Notable English Ashlocks
The Ashlock name originates from Denmark, during Canute's reign in England. The English Ashlocks were believed to be cloth merchants, an ancient armigerous family during King Canute's reign. The family settled in the East Angles and Danelaw, typical of the Danish Vikings. Their occupations as sheriffs and magistrates show their willingness to swear loyalty and defend the crown.
Most of the information about our English relatives started with a book written in 1952 by John Bennett, A Memoir Of The Bennett Family Of South Wilts." Bennett researched the Ashlock family connections and includes a detailed summary on the Ashlocks in England, which includes the Aslake Coat of Arms being quartered with five other shields: Bennett, Thorpe, Fastold, Bucton, and Pike. These shields were flown in the Great Yarmouth Church in Norwich, England.
Aslackby, England, located in Lincoln County is believed to be where our first forefather, Oslak Vel Aslak, struck coins in 1016 that Aslak's head on its face and King Canute's face on the head. Aslackton is also a city of great interest located in Norwich, which we believe might be named after Alac Aslac, the standard bearer to King Edward III. Alac held lands in both Lincoln and Norwich according to the Domesday Book in 1086.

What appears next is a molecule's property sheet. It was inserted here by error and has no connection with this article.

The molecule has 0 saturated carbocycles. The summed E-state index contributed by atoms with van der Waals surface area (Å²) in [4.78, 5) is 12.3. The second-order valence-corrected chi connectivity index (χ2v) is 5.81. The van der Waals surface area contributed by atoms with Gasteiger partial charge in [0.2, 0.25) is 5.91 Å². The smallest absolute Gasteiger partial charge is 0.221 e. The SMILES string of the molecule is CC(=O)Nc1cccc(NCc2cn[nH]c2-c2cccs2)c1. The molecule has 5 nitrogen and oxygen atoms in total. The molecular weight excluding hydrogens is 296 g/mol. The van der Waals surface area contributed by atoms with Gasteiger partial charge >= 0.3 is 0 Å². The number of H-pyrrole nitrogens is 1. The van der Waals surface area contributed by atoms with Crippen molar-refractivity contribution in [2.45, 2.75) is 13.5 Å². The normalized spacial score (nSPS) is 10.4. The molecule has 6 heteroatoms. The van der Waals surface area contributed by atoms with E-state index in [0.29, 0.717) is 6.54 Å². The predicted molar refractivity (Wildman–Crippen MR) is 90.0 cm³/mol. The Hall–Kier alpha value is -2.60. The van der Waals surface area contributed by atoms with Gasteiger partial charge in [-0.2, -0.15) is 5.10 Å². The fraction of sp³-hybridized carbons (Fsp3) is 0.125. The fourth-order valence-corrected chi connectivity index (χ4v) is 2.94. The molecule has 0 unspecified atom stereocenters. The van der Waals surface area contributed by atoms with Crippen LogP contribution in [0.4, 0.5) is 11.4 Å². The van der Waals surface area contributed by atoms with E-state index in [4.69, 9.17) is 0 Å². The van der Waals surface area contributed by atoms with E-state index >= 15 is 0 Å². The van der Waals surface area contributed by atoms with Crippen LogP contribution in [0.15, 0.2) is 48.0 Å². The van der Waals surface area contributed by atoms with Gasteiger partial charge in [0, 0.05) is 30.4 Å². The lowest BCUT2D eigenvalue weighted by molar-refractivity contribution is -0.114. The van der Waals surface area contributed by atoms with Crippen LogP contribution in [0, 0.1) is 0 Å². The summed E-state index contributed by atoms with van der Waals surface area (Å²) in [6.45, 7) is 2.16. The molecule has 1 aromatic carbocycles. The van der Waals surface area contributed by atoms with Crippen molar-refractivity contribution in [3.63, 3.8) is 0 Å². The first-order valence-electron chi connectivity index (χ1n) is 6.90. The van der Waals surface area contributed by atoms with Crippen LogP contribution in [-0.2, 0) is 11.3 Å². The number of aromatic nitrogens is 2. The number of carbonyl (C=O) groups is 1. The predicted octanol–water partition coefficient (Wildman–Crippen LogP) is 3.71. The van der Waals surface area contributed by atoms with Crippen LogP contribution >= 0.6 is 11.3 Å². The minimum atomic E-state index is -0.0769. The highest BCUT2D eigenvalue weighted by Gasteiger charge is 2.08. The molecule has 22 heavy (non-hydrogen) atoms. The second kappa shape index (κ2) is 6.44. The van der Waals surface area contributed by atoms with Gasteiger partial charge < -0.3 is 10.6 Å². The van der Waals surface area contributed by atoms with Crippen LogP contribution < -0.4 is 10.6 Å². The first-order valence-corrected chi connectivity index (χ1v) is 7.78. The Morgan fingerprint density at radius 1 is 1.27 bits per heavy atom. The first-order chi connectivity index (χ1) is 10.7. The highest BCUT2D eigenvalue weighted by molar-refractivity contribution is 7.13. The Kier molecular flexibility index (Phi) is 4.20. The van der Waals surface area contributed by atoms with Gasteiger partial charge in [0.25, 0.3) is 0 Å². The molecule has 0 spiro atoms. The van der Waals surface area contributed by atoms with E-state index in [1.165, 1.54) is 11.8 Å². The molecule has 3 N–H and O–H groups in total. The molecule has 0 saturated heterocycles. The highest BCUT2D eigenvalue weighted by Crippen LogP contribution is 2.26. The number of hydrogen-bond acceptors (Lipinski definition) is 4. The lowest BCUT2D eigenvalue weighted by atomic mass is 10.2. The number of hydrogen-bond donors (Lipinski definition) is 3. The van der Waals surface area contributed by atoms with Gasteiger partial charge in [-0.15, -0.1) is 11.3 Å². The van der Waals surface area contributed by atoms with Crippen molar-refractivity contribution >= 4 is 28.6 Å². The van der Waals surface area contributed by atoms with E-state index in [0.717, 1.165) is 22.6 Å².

1167 Oslac ve Aslac, magistrate Norfolk and Suffolk
1327 Alac standard bearer to King Edward III
1352 Roger Aslac, Rector of Badington, Norfolk
1374 John Haselock presented to the church at Hadbury, Worcestershire
1394 John Aslach of Bromholdm near Yarmouth had dealings with Edward de Thorpe
1402 John Aslac of Norwich, Seargeant at Arms to King Henry IV
1414 William Aslac, Rector of Petworth diocese of Chichester
1415 Walter Aslake ransomed a French prisoner after the Battle of Agincourt
1475 William Heselok of Hereford, the Sheriff of Wilts
1470 Thos Aslake
1631 Thomas Ashlock born New Market, Saint Mary
1657 John Ashlock born in New Market, Saint Mary, who emigrated to America
Coat of Arms
A Sable: a chevron ermine between three Catherine Wheels argent symbolized the torture and sacrifice of Saint Catherine.
The Crest: a talbot's head couped sable gutee d'eau.
The Motto: to be willing to die for the cause of Christianity.
In 1563, Thomas Bennett and Mary Ashlock of Heytesbury married, and resided on the family estate, the Pytte House of Tisbury, England. As typical of England's heraldy customs, both arms were quartered. The Bennett's registered the quartered coat of arms in 1623 with the Heraldry College and when the estate was refurbished in 1700, that emblem was engraved on the estate.